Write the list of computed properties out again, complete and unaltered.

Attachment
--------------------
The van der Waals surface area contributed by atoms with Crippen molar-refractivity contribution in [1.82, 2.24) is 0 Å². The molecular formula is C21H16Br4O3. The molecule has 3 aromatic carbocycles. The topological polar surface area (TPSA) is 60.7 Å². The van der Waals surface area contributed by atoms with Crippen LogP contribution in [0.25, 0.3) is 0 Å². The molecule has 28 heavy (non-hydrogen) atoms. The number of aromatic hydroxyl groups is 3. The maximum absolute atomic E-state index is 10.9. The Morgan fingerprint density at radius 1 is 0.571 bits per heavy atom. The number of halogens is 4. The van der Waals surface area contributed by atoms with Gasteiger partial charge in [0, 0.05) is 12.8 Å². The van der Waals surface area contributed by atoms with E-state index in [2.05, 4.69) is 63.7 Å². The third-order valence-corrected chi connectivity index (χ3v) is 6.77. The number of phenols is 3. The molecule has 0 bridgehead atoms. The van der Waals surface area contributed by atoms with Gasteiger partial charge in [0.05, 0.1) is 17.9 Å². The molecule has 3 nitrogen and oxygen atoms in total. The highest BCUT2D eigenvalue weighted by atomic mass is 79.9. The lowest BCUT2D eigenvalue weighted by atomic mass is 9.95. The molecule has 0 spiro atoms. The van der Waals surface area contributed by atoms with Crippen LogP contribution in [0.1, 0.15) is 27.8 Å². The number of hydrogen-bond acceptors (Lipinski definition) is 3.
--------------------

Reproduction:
The van der Waals surface area contributed by atoms with Crippen molar-refractivity contribution in [1.82, 2.24) is 0 Å². The molecular formula is C21H16Br4O3. The molecule has 3 aromatic carbocycles. The topological polar surface area (TPSA) is 60.7 Å². The van der Waals surface area contributed by atoms with Crippen LogP contribution in [0.25, 0.3) is 0 Å². The molecule has 28 heavy (non-hydrogen) atoms. The number of aromatic hydroxyl groups is 3. The maximum absolute atomic E-state index is 10.9. The Morgan fingerprint density at radius 1 is 0.571 bits per heavy atom. The number of halogens is 4. The van der Waals surface area contributed by atoms with Gasteiger partial charge in [0, 0.05) is 12.8 Å². The van der Waals surface area contributed by atoms with E-state index in [2.05, 4.69) is 63.7 Å². The third-order valence-corrected chi connectivity index (χ3v) is 6.77. The number of phenols is 3. The molecule has 0 bridgehead atoms. The van der Waals surface area contributed by atoms with Gasteiger partial charge in [0.05, 0.1) is 17.9 Å². The molecule has 3 nitrogen and oxygen atoms in total. The highest BCUT2D eigenvalue weighted by atomic mass is 79.9. The lowest BCUT2D eigenvalue weighted by atomic mass is 9.95. The molecule has 0 spiro atoms. The van der Waals surface area contributed by atoms with Crippen LogP contribution in [0.1, 0.15) is 27.8 Å². The number of hydrogen-bond acceptors (Lipinski definition) is 3.